Firemen helped 17,000 animals over the period…
In total more than 2,400 cats, 2,180 dogs and 1,700 horses have had to be rescued by firemen. Crews saved 2,090 birds, including 1,244 seagulls, 159 pigeons, 57 swans and 12 parrots.
Twenty-six foxes, 19 squirrels, seven ferrets, seven badgers, ten hamsters, 15 snakes, 11 fish and seven dolphins were also rescued.
The Taxpayers’ Alliance questioned the used of resources, but the Chief Fire Officers Association (CFOA) insisted distressed animals could pose a danger… Distressed people trying to rescue those critters pose a danger to themselves and others.
Anton Phillips, animal rescue specialist at Hampshire Fire and Rescue Service, said: “If we don’t rescue that animal somebody else will or will try to. I’ve seen people have their arms trapped in drains trying to rescue ducklings and we’ve actually had to dig the road up to get the person out.”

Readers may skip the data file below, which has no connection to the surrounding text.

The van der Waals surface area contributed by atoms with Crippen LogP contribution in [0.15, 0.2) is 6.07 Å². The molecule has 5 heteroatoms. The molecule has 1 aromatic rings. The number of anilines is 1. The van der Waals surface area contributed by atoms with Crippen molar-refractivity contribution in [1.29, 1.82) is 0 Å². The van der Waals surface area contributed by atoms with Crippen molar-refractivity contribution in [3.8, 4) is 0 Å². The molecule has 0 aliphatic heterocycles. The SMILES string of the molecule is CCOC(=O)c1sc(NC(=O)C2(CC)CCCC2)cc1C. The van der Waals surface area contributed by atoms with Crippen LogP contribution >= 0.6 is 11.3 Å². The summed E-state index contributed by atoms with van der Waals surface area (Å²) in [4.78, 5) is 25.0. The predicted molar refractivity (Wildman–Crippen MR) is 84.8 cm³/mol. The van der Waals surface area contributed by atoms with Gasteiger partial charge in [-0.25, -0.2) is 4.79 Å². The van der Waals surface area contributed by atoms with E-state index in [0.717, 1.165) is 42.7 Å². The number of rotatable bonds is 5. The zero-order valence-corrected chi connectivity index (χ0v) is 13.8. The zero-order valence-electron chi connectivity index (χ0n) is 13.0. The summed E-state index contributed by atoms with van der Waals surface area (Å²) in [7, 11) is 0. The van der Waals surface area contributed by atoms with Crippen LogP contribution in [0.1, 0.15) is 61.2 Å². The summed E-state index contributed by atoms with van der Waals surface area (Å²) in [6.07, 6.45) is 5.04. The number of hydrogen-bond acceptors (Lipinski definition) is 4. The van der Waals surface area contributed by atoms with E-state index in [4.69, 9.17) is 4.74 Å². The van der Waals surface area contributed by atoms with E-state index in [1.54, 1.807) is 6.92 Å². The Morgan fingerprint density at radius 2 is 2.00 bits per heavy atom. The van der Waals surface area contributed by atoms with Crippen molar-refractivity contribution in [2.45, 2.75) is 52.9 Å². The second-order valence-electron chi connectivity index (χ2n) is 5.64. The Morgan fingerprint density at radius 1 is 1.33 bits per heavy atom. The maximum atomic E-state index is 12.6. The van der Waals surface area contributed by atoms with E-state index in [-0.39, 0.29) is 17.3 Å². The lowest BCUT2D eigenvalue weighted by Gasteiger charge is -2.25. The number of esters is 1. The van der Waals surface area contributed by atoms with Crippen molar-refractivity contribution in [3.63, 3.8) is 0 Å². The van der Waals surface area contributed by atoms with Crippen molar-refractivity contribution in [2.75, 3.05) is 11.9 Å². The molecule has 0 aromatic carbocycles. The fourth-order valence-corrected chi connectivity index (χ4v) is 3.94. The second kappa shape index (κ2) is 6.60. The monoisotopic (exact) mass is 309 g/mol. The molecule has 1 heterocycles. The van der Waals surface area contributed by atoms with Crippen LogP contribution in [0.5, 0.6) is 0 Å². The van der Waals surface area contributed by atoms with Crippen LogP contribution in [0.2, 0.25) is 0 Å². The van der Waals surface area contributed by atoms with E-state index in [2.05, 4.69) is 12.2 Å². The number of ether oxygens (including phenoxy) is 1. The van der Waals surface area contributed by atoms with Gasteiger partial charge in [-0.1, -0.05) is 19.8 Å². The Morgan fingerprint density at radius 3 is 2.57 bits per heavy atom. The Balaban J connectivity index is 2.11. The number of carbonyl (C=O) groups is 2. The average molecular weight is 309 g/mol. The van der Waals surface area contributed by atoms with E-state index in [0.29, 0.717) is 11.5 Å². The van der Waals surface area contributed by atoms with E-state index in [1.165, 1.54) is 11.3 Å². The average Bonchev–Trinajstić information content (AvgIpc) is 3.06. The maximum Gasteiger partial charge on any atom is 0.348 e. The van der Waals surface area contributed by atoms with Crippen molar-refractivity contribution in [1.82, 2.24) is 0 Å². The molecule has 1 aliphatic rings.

Some rescues were complex, especially those involving large animals, such as horses, stuck in ditches.
Others were more trivial; Mid and West Wales Fire and Rescue Service removed a snail stuck halfway up a wall after being called out by a distressed elderly lady.
Jim Green, an animal rescue specialist, told the BBC: “The cost attributed to sending a couple of blokes down the road to help the lady and to reassure her, that was merited, and the actual problem, the snail, might seem ridiculous but it was that lady they were going to help.”
You got it, Jim. Actually, when I was a kid, I remember my father going next door with a stepladder to rescue a pair of snails on the ceiling that escaped from Mrs. Trecartin’s terrarium. She probably would have called the fire department next – if he wasn’t at hand.